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french language

On January 17, the Conservative Party of Canada held its only French-language debate of the leadership race. For anyone who believes that the French language should be an intrinsic part of the political life of Canada, it was an exercise in frustration. Of the 13 candidates who had the guts to participate in this sorry show, less than half were able to show the basic ability to debate in Canada's other official language.
The language and independence issues are where there is the biggest media divide. Satire also differs in each language. The French [political] humour is more cynical. It's more ironic on the English side, more British I would say.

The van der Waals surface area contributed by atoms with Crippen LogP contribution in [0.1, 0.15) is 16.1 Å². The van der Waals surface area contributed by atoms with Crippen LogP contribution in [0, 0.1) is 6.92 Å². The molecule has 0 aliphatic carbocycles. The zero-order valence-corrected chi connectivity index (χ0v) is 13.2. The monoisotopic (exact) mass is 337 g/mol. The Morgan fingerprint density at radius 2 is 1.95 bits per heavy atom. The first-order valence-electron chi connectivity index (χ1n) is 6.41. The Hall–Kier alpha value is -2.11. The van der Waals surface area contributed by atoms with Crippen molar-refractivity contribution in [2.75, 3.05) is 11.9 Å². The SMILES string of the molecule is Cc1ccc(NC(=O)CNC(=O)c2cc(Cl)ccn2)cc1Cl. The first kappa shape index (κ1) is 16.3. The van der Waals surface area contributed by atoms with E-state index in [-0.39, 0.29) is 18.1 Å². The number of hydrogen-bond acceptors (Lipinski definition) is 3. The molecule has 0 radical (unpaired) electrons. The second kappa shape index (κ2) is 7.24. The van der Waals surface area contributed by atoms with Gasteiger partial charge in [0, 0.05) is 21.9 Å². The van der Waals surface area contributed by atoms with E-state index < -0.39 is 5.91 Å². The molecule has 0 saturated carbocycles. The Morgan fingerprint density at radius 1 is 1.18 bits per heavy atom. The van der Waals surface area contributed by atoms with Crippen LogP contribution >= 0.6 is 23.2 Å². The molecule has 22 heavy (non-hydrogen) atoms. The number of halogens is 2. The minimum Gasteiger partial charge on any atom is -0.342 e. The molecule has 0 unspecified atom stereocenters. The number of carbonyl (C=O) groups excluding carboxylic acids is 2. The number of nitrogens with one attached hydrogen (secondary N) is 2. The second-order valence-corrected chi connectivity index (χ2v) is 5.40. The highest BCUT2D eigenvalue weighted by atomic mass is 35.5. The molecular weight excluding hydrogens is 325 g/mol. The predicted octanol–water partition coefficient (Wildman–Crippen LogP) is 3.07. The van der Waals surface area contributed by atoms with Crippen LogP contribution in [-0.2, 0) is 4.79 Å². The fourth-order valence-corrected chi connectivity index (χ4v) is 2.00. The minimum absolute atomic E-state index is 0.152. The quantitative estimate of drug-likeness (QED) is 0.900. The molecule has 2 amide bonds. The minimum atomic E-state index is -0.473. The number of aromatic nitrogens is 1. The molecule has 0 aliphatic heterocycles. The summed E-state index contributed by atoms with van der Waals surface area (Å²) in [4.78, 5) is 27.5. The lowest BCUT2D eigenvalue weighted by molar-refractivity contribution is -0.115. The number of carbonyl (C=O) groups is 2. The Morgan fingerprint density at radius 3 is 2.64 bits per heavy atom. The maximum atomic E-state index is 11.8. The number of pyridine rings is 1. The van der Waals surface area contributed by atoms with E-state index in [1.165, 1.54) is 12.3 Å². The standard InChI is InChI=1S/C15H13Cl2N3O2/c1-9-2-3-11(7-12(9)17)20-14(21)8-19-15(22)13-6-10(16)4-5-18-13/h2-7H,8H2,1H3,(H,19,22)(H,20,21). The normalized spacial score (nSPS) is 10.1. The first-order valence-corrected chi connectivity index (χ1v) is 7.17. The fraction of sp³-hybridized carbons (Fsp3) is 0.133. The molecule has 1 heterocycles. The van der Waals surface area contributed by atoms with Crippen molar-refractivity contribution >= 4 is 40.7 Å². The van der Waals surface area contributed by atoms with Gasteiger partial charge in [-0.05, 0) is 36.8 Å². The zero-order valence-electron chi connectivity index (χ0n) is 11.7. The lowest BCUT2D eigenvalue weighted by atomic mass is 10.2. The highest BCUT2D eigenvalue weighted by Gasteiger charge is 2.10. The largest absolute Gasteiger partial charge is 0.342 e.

Without depleting state funds for a Ministry of the official language, Aruba has preserved the specificity of its culture against the current. Could it be that survival and flourishing of a culture isn't tied to the spelling of the word "pasta" on a restaurant menu?
In free societies, people must be free to speak any language they wish. Quebec will not make French stronger by trying to weaken English. All people should be proud of their language and speak it well, and all people should recognize that it is an advantage and an enviable condition to speak more than one language. As Paul-Émile Cardinal Léger put it, "It will not be by laws, regulations, fines, and harassments, that a language is promoted. It is by speaking your language in a way that to hear it, others will wish to speak it also."
An NDP MP is calling for Quebec’s French language protection to extend to the province’s workers who fall under federal jurisdiction